“I’m so, so tired and my brain is just not working as it used to!”, reported Ross* to Liz*, his member care worker.
After serving overseas in fulfilling ministry for over 10 years, Ross and his family have returned to Australia from Peru*. When he arrived, Ross was halfway through writing up a post-graduate thesis. Based on his productivity in Peru, Ross fully expected to finish writing it within six months of their return.
Soon after his arrival, Ross commenced an exciting and challenging job. He reported later:
“My work context was generous with what they asked of me during my first year back in Australia, giving me space to finish the thesis and adjust to the Australian work context. Our home church was also great! Our minister said, ‘Don’t focus on any ministry here for twelve months or so. Just focus on settling into Australia.’ He took the pressure off us!”
Ross and his family decided to live some distance from his work. Their reasoning seemed sound since the area was close to their extended family, home church and good schools. When considering the extra time this would take out of his day, Ross said, “Most people in Sydney commute don’t they?”
Unfortunately, Ross found that his productivity levels dropped dramatically after his arrival ‘home’. His ability to sustain concentration was down. Despite the slack he thought had been cut for him, he was really challenged to get his thesis in before the deadline. Other physical and emotional symptoms caused him concern. Ross’ tiredness increased and he suffered from migraines which became increasingly severe.
Tiredness was Ross’ constant companion. When Ross’ wife met up with Liz, she said, “I don’t have much time with Ross. He is completely thin on energy. But I have no energy to help.”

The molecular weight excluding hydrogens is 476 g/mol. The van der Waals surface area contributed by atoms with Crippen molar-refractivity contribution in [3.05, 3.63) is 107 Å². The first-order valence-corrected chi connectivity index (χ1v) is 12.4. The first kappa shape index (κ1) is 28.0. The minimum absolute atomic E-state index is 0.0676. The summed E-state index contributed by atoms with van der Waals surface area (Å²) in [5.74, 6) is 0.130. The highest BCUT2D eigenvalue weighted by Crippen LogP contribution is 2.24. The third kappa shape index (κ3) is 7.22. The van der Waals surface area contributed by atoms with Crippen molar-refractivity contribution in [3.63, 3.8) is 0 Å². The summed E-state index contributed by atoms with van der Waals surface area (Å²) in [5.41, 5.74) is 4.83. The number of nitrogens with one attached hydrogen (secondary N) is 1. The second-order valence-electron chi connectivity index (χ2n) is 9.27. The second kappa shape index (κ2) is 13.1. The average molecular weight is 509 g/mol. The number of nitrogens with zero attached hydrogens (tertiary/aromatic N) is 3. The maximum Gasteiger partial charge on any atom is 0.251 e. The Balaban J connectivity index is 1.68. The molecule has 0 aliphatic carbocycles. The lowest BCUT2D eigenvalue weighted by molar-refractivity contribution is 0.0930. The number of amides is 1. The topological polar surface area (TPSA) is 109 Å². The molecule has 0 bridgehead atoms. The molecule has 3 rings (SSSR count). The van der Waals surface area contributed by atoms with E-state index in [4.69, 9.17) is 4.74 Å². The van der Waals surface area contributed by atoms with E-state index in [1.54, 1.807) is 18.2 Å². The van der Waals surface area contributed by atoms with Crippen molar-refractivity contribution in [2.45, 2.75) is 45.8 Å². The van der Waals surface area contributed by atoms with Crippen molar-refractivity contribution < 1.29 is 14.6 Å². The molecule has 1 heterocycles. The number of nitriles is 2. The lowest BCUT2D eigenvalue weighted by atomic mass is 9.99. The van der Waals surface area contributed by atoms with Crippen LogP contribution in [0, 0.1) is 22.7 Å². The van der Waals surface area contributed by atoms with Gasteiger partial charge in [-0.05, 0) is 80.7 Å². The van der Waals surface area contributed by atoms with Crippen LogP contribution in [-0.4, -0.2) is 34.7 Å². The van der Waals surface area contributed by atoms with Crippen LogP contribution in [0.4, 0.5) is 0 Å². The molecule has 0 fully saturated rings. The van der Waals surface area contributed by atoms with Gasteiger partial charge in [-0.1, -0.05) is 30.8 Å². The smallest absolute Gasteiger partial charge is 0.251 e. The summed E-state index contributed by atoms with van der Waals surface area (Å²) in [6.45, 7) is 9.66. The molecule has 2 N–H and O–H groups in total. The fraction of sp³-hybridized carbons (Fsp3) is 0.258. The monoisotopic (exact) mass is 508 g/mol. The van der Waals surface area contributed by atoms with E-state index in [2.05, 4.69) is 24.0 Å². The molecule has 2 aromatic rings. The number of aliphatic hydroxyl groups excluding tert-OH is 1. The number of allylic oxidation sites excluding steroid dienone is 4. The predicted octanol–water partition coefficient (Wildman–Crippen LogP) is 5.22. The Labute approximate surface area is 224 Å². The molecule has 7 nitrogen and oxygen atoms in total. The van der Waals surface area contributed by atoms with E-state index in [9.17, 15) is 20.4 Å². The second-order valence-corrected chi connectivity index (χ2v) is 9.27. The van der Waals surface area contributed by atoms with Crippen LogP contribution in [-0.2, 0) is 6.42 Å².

Even after his thesis was handed in, Ross struggled to manage his workload due to his lowered concentration span and the effects of the migraines. Contrary to his expectations, Ross didn’t have much energy left for his family or his local church community. He asked, ‘When will it end?’
What would you do or say in this situation?
Ross, and his family, are going through ‘re-entry’, which is a form of culture shock. As is usual during re-entry, they are unfamiliar with aspects of their ‘home’ culture after living overseas for some time. (You can read more about Ross’ experience of re-entry, in the ‘Good Grief!’ blog post which is coming soon.) Re-entry poses many challenges for returning families including unexpected drops in concentration and productivity (Palmer, 1999).
‘a frustrating sense of ‘molasses’ clogging your thoughts. A fatigue you just can’t seem to shake. Feeling ‘tired’ or ‘worn-out’ as you search to journey through normal days that simply don’t feel as normal as they should.’Olson (2020)
People’s brains are affected by culture shock. Olson explains the physical causes of this brain fog:
When someone moves to a completely new culture, many of the ‘autopilots’ your brain uses for thousands of small decisions every day become ineffective… When this happens, the next remaining option for your brain is to use a second decision-making process that requires far more effort and energy (glucose) to operate. Your body can only supply glucose to your brain at a certain rate – a rate far below what would be required to use this kind of thinking continually.
Therefore, he argues, during culture shock, the additional thinking required for routine matters typically leaves people with a chronically depleted level of glucose in their brains.